From Season 10: Best Weekend Breakfast
What’s the best pan for making an omelet? Most brands of cookware offer an 8-inch nonstick “omelet” pan, but these are usually just smaller versions of their full-size skillets, with upright sides that make it difficult to turn and roll out a perfect omelet. Traditionally, a French omelet is made in a shallow, curved pan of black steel, which becomes seasoned and increasingly nonstick over time. We began our search by testing a black steel pan, which heated quickly and held its high temperature, turning out two-egg omelets with precision. Unfortunately, this pan didn’t work with our French Omelet recipe, which calls for a tight lid to help cook the eggs through—the pan’s sharply sloping handle made it impossible for lids to fit. Another disadvantage: Black steel pans can never be washed with soap and must be dried completely or they lose the surface seasoning that makes them nonstick.
We also tested a pan made specifically for French omelets, created in 1963 when Julia Child asked The Pot Shop of Boston to design it, and where it is still sold today. Well-constructed of thick, heavy-cast aluminum, which maintains consistent heat, the curving shape and gently sloped sides are ideal for omelets. Time and again it produced flawless omelets that were perfectly golden with a creamy center, but the high price tag is a major drawback.
When developing our French Omelet recipe, we used the 8-inch version of our favorite nonstick skillet, whose stainless steel with an aluminum core produced steady, even heat, and its gently curving sides worked well for rolling out omelets, but again, the hefty price tag of $90 made us question whether we should revisit cheaper brands.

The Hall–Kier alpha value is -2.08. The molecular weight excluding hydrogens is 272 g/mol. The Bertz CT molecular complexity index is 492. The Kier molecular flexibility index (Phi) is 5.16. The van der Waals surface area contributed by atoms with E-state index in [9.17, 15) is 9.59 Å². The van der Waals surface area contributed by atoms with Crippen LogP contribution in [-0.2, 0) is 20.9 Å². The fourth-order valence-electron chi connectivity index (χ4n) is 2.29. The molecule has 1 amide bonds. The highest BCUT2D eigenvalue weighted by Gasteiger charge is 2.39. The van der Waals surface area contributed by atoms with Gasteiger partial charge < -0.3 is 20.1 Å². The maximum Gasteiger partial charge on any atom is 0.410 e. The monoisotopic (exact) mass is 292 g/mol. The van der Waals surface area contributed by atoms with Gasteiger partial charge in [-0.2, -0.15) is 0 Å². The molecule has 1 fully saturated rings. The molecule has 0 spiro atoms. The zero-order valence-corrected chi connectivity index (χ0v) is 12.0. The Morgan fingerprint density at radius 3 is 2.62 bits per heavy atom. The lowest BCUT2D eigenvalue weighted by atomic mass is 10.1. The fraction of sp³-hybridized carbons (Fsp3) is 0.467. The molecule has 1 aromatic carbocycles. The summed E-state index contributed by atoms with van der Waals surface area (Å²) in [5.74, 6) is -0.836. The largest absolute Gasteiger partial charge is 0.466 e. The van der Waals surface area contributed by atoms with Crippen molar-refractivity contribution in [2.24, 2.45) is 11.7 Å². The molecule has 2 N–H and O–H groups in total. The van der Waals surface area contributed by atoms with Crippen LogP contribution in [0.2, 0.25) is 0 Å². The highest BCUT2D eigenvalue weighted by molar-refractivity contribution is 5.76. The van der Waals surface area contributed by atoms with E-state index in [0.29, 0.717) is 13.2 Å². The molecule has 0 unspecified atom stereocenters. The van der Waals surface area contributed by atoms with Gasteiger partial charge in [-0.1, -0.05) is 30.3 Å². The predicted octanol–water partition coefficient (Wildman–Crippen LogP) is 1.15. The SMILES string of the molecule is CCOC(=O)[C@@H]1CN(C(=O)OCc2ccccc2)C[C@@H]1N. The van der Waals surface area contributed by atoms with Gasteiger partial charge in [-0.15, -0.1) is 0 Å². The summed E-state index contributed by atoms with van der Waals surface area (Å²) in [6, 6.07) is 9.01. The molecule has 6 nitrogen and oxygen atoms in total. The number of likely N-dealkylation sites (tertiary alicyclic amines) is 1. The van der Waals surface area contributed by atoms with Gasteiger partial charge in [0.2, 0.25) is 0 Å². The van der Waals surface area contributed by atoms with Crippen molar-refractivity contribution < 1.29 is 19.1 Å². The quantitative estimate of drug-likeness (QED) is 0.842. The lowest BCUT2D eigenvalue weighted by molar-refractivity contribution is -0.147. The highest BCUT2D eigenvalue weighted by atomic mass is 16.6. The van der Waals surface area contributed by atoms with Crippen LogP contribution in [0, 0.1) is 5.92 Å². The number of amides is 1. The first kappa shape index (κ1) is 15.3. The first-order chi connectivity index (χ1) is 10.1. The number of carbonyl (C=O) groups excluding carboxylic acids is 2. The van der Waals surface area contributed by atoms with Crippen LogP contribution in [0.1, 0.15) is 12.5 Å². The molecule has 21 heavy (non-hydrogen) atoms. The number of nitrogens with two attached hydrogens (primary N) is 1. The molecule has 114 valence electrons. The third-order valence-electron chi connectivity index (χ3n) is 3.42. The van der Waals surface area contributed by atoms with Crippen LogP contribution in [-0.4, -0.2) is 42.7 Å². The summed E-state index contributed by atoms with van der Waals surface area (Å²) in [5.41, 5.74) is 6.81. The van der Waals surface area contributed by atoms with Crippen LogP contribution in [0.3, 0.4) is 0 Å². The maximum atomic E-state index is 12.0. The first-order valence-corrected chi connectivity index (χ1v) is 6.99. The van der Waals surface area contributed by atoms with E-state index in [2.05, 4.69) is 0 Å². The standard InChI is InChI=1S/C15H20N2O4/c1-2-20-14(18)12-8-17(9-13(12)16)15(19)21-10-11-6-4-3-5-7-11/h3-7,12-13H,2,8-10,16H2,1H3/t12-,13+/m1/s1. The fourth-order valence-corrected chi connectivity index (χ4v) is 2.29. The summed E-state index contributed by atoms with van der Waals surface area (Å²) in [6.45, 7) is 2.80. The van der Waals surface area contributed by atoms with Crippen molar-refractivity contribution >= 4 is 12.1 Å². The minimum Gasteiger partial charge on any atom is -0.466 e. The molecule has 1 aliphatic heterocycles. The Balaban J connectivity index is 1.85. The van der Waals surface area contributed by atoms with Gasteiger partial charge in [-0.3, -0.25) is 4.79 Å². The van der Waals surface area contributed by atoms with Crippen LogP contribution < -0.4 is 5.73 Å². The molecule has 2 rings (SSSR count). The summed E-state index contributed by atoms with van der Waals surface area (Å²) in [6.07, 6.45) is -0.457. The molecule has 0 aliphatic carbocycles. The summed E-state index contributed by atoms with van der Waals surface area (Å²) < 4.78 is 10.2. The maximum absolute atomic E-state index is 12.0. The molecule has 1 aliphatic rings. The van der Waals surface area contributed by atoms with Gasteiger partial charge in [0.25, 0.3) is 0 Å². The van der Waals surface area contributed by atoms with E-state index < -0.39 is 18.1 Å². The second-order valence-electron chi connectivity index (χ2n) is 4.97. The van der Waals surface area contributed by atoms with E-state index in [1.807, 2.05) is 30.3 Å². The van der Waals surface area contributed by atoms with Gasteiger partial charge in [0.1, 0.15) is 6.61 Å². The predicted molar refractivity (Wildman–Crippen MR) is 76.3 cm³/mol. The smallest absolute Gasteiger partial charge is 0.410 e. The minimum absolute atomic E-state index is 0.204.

After testing three nonstick 8-inch pans (all under $25), we found that one of them—a gently curved model made of hard-anodized aluminum—came closest to replicating the performance of the pricier pans. It was thinner than the high-end pans, making it heat more quickly, but still was able to produce perfect French omelets—at a bargain price.
Victorinox (formerly Victorinox Forschner) 6-inch Straight Boning Knife: Flexible
The nonslip grip and narrow, straight blade let testers remove the smallest bones with precision and complete comfort. Perfectly balanced with enough flexibility to maneuver around tight joints. The low price was a bonus.
|★ ★ ★||★ ★ ★||$19.95|
Wüsthof Classic Boning Knife
Hefty in weight, this knife was a solid performer when removing poultry bones, and the handle was easy to grip, even when covered in chicken fat. Piercing silver skin was a challenge since the tip wasnt sharp enough and the long narrow blade produced slightly jagged cuts.
|★ ★||★ ★ ★||$99.95|
|Recommended with Reservations|
Mundial Boning Knife: Flexible
The sharp tip performed well when removing silver skin, but it was too flexible when maneuvering around poultry joints, leaving testers feeling a lack of control. The heavy handle was slightly unbalanced and became slippery once covered in poultry fat.
|★ ★||★ ★||$19.95|
Shun Gokujo Filet Knife
Designed to replicate a samurai blade, this expensive knife was a disappointment. It struggled to pierce the silver skin, although long cuts were smooth and even. Minimal flexibility and extreme curve got in the way when maneuvering around joints. The smooth handle was hard to grip and slippery.
MAC Boning KnifeChef Series
The large, cumbersome handle reminded testers of an outdoors knife for fishing and hunting. The blade was too wide to maneuver around joints and it struggled to pierce silver skin. Unlike other knives, this boning knife could only slice in one direction, making intricate cuts around joints difficult.
Messermeister San Moritz Elite Flexible Boning Knife
The blade was so flexible it led to erratic cuttings; testers said the knife was hard to control. The blade was not sturdy enough to maneuver around joints and the lightweight handle felt flimsy and unbalanced.